“Non Ho Sonno”… Paul Schrader’s LIGHT SLEEPER Reviewed.

BD. Indicator. Region B. 15.

His intense Calvinist visions having inspired the likes of Scorsese’s Taxi Driver (1976) and John Flynn’s Rolling Thunder (1977) then a run of self-directed efforts from Blue Collar (1978) to Mishima: A Life In Four Chapters (1985), Paul Schrader knocked off a few pictures as a hired gun before returning to a more personal style of film making with Light Sleeper (1992). He envisaged this neat Neo Noir as his “midlife movie”, in which the protagonist would gain some self insight, turn his life around and attain a degree of transcendence. Nobody familiar with the director’s earlier work will be surprised to learn that the protagonist is a coke dealer, nor that his moment of transcendence is achieved during a bloody shoot out rather than in any moment of meditative reflection. Perhaps Schrader wanted to show up-and-comers like Abel Ferrara (whose Bad Lieutenant was released in the same year) that they still had a thing or two to learn about absolution and atonement, fate, free will and the whole ethical nine yards…

Although his literary pretensions are going nowhere, John LeTour (Willem Dafoe) seems to living a pretty sweet life. Having kicked his own coke habit, he spends his time supplying to various upmarket addled losers (memorably including David Spade as “Theological Cokehead”, droning on about the Ontological argument for the existence of God) and raking in their cash for himself and his narco partners Ann (Susan Sarandon) and Robert (David Clennon). He’s long accepted that coke wasn’t doing him any good but the penny is starting to drop that it’s not doing any of his customers much good either and when his activities connect his ex-wife Marianne (another apparently reformed addict played by Dana Delany) and Victor Garber’s smoothy scumbag Tis, the clock’s ticking down on that climactic bullet fest…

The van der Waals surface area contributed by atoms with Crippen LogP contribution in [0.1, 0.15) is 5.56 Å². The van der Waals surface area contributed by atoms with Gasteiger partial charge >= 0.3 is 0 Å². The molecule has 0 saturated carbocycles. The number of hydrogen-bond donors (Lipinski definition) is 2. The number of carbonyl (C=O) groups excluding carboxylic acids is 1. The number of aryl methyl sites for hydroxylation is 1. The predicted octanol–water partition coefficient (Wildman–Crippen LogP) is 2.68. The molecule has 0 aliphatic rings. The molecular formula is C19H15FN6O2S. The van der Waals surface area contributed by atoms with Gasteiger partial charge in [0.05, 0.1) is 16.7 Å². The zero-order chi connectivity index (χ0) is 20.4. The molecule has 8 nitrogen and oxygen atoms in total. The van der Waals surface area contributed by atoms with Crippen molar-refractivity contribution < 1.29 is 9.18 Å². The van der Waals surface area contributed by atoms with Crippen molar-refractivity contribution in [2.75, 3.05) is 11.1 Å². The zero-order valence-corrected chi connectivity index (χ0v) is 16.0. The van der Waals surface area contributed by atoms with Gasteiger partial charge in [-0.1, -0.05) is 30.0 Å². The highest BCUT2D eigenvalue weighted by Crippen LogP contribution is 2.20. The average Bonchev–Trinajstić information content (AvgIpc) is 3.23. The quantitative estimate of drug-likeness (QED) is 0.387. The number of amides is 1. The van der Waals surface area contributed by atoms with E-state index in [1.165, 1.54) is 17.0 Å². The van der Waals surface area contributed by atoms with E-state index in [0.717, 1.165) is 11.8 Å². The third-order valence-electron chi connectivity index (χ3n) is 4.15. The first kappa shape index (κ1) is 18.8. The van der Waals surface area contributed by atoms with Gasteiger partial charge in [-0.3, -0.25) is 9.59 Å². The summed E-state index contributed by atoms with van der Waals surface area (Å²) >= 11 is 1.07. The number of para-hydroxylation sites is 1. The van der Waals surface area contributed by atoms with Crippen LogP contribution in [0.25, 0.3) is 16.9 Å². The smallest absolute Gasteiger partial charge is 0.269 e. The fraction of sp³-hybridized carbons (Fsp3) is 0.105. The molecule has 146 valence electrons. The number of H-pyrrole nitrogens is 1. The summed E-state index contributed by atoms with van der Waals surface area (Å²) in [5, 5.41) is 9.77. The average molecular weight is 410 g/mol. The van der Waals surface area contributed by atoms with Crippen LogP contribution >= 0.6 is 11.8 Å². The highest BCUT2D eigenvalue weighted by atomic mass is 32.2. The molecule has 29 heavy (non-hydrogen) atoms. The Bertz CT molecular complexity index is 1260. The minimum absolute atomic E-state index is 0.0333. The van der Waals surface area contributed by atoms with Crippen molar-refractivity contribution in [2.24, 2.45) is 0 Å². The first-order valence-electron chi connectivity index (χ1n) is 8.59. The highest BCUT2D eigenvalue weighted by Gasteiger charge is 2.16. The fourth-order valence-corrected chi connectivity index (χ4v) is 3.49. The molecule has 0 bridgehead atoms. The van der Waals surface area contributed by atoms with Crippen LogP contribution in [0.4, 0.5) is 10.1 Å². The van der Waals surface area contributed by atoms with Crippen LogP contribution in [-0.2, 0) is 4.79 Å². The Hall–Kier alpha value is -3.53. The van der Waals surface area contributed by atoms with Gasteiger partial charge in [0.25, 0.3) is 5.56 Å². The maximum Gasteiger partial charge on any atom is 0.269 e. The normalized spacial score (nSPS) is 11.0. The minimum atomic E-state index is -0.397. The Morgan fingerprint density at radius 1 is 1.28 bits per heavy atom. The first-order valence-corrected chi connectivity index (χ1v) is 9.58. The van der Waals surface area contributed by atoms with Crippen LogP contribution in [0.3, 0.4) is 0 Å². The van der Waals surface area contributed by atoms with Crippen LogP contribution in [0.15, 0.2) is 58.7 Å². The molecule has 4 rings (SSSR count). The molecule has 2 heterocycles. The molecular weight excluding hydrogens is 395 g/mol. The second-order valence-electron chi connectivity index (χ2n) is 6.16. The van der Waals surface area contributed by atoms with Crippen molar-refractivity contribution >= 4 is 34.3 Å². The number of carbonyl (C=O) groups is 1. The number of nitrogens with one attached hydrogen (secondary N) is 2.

This picture was built around a suite of five songs by Bob Dylan, for whom Schrader had directed the video clip Tight Connection To My Heart in 1985. Dylan (and I’m cutting a long story short here) subsequently let him down about the tracks so he commissioned five similarish songs on similar themes from the Christian rocker Michael Been (not to be confused with the actor Michael Biehn) and the new numbers do work pretty well, though perhaps recalling the work of Leonard “Chuckles” Cohen more than that of Bobby the Zee.

Schrader rarely gets sufficient credit for the performances he almost invariably get out of his actors, though of course casting thesps as accomplished the ones assembled here is half the battle. Dafoe keeps you on side right through his redemptive journey (and it’s nigh on impossible, as usual, to take your eyes off Sarandon), even if the script (as Schrader freely admits in the bonus materials) gets a bit heavy handed at times, littered with clumsy taking out the trash metaphors and falls from grace. The director has confessed to watching a lot of Antonioni before making Light Sleeper, though it looks like DP Ed Lachman was bingeing on other Italian auteurs, saturating The Big Apple in Bavian / Argentoesque gels. The niche architectural nooks and crannies of New York City have never looked this infernal since… well, since Inferno (1980).

Another UK Blu-ray premiere for Indicator, limited to 3,000 copies, this disc also packs the expected slew of extras, including Schrader’s audio commentary and 18 minutes worth of Dafoe and Sarandon commenting on selected scenes. Schrader (pictured above) talks about the film and its place in his CV during an 18 minute interview. I’m always glad to hear him acknowledge Cat People from 1982, a big favourite here at THOF but often overlooked by snottier assessors of his oeuvre on account of it being a (shudder) Horror Film. In fact its Noirish urban vibe jibes beautifully with that of Light Sleeper. We’re also privy to an interview that Schrader (mostly) and Lachman gave on-stage at the Brooklyn Academy of Music, after a screening of the film. There’s an archival audio recording of Dafoe in conversation with Guardian critic Jonathan Romney at the NFT. I suspect that “Dear Paul Schrader, Thank You for Light Sleeper” , a new ten minute short from Mark Cousins will prove to be a Marmite proposition, which is to say that you might like it a whole lot more than I did. As well as the obligatory trailer and image galleries, if you buy quickly enough, you’ll get a 36-page booklet including a new essay by Christina Newland, Kevin Jackson’s archival on-set report for Sight and Sound, an overview of contemporary critical responses and full credits.

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